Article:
Finally, this Report describes the marijuana Limited-Priority-Termination SAR categories as “three phases for describing a financial institution’s relationship to marijuana-related businesses.” That isn’t accurate: there is not a progression or phasing of these categories, and the original 2014 guidance didn’t describe them that way. A bank or credit union doesn’t have to start with a Limited SAR, then progress to a Priority SAR, then end with a Termination SAR: they are three distinct SARs, dependent on the circumstances of each case.

Marijuana Looping & Cash Structuring – the Sweet Leaf decision reveals a glaring weakness in states’ controls over their retail marijuana regimes

County of Denver v Sweet Leaf Final Decision 7-5-18

On July 5th the City/County of Denver revoked all 26 marijuana licenses held by 9 businesses operating as Sweet Leaf. For more than two years Sweet Leaf knowingly engaged in “looping” – the practice of making multiple one-ounce transfers of marijuana to the same customer within a single day. According to the Final Decision, “Sweet Leaf’s practice of artificially dividing a single transaction into multiple transfers of marijuana to the same customer was done for the purpose of evading quantity limitations on the sale of marijuana.”

Marijuana Looping: artificially dividing a single transaction into multiple transfers of marijuana to the same customer done for the purpose of evading quantity limitations on the sale of marijuana.

Cash Structuring: artificially dividing a single transaction into multiple transfers of cash by the same customer done for the purpose of evading reporting requirements on cash transactions.

In this case, Sweet Leaf fully acknowledged that it engaged in a looping scheme, but argued that it was simply exploiting a gap in the law limiting customers’ purchases to 1 ounce per day “as long as the customer left the premises and came back without the previously purchased marijuana.” The Final Decision offered some examples, including a medical marijuana patient who purchased 446 pounds of marijuana for more than $577,000 in 137 days over a six month period. In those 137 “loopy” days, Sweet Leaf’s medical marijuana patient purchased enough marijuana to roll about 300,000 joints …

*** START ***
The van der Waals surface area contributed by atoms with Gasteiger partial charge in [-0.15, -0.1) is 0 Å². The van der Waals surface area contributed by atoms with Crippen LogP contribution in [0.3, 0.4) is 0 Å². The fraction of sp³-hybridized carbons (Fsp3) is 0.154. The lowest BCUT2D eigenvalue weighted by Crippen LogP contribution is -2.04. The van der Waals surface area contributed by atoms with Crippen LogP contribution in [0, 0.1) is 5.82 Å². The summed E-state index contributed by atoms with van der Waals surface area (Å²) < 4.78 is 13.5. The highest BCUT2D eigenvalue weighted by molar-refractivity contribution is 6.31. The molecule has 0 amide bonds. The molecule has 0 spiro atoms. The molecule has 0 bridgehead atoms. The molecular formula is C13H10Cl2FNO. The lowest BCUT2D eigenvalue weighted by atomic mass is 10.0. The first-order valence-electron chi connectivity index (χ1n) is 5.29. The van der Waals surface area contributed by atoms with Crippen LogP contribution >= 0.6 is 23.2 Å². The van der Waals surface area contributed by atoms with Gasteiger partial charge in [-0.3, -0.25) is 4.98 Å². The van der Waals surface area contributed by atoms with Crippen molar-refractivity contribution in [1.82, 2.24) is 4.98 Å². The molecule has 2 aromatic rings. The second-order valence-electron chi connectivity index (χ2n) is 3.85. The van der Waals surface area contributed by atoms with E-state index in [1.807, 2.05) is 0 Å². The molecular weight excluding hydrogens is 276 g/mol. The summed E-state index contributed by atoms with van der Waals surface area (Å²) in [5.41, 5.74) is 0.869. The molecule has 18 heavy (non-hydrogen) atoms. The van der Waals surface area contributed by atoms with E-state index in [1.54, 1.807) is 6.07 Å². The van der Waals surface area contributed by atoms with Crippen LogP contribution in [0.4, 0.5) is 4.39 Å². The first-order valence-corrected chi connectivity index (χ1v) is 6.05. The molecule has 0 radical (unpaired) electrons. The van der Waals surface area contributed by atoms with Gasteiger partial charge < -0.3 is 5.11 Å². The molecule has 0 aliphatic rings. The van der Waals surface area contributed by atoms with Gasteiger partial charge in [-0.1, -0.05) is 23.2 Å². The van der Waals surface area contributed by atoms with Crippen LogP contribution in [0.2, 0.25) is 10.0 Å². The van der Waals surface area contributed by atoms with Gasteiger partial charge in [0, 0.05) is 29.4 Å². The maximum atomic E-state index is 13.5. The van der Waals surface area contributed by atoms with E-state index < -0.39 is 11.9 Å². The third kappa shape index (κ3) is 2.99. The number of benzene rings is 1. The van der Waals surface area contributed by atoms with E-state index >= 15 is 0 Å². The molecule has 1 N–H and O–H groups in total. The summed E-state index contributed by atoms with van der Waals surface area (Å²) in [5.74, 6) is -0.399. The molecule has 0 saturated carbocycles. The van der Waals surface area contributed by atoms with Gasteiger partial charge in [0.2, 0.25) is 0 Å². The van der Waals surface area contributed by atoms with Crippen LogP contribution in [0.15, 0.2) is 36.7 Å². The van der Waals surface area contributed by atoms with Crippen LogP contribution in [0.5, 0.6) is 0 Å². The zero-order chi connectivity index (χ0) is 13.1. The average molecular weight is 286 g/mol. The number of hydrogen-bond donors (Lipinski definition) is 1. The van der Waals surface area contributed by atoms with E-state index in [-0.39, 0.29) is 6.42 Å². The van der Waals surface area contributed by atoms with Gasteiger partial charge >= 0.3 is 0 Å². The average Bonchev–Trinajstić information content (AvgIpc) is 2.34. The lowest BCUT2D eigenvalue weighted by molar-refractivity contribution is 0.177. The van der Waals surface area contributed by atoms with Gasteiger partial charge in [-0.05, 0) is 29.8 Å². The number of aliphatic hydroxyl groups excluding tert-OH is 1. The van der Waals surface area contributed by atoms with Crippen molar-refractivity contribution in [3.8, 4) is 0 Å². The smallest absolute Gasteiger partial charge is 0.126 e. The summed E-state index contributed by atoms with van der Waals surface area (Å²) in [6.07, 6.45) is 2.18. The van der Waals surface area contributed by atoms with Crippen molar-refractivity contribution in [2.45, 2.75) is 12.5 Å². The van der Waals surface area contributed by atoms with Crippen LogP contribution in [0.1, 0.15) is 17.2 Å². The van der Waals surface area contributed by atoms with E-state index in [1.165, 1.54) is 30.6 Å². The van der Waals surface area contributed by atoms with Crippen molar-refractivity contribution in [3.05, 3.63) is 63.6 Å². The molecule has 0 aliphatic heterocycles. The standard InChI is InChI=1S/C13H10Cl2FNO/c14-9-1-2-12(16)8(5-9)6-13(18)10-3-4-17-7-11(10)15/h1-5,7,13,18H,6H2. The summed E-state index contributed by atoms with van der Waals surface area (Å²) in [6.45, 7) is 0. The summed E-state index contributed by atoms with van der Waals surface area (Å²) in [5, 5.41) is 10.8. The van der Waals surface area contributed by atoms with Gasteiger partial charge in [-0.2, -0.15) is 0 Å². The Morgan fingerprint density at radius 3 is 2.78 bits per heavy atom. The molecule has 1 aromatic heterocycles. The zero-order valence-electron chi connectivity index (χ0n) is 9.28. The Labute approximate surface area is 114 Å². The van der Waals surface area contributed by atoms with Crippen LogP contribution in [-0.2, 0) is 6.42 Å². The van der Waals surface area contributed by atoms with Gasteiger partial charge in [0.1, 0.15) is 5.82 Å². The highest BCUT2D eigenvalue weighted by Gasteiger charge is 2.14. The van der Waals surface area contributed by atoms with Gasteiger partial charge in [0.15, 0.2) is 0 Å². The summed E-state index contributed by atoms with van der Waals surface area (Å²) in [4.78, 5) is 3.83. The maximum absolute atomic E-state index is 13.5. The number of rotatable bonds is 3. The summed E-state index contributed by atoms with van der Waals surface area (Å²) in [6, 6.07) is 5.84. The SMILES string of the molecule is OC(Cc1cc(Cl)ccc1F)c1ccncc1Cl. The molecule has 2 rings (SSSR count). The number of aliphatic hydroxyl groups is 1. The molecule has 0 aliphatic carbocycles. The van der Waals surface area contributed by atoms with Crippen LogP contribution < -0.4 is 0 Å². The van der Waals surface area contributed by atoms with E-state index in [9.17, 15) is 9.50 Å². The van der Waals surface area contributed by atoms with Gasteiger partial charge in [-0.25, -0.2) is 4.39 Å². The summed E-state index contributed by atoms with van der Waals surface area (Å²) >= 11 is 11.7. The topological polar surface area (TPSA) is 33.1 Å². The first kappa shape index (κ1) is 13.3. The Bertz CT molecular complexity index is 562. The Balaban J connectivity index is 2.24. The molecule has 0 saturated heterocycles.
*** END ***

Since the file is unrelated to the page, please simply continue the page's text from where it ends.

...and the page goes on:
Critically, the hearing officer concluded that “Sweet Leaf’s actions have put all other marijuana businesses in Denver and Colorado at risk of federal enforcement.”

This case highlights a problem that California’s “pot czar”, Joe Devlin identified in a statement published in the Sacramento Bee on December 29, 2017: “How to enforce a new limit on how much pot a person can buy per day: ‘Does the dispensary have to create a customer account or do you just check ID? I don’t know how you prove you’re not exceeding the daily limit without creating a customer account.’”

No states (I’m aware of) require marijuana/cannabis dispensaries or stores to (1) record the identification of customers/purchasers, and (2) make those identifications available real-time to all retailers to prevent customers from “looping” … but when a dispensary knowingly engages in looping, it deserves to not only lose its license, and have its marijuana stock forfeited (As happened to Sweet Leaf), but there should be criminal actions taken – at both the state and federal level.  I would be surprised if the Colorado US Attorney’s office didn’t step in.

FinCEN’s Marijuana SAR Update …

FinCEN doesn’t seem keen on publicizing these updates … and the media doesn’t seem keen to pick them up. But there is some interesting information …

Since it’s Valentine’s Day 2014 guidance for banks to (not) bank marijuana-related businesses (MRBs) and to file the three types of “marijuana” SARs, FinCEN has been tracking the numbers and types of SARs filed and how may banks and credit unions are banking MRBs (based on the SAR filings). https://www.fincen.gov/sites/default/files/shared/277157%20EA%202nd%20Q%20MJ%20Stats_Public.pdf

  • Limited Marijuana SARs are those where the bank is simply reporting the existence of an MRB – no Cole memo or other red flags. There have been 37,885 of these since 2Q 2014 and they are going up linearly.
  • Priority Marijuana SARs are those where one or more red flags is/are triggered but the bank is not exiting the MRB. There have been 3,809 of these since 2Q 2014 and they are going up linearly.
  • Termination Marijuana SARs are those where one or more red flags is/are triggered and the bank is exiting or has exited the MRB. There have been 12,331 of these since 2Q 2014 and they are going up linearly.

That’s a total of ~52,000 marijuana-related SARs filed since 2Q2014. To put that number in perspective, in that same period, depository institutions filed just over 3.7 million SARs … so marijuana SARs filed by depository institutions accounted for 1.4% of all depository institution SARs.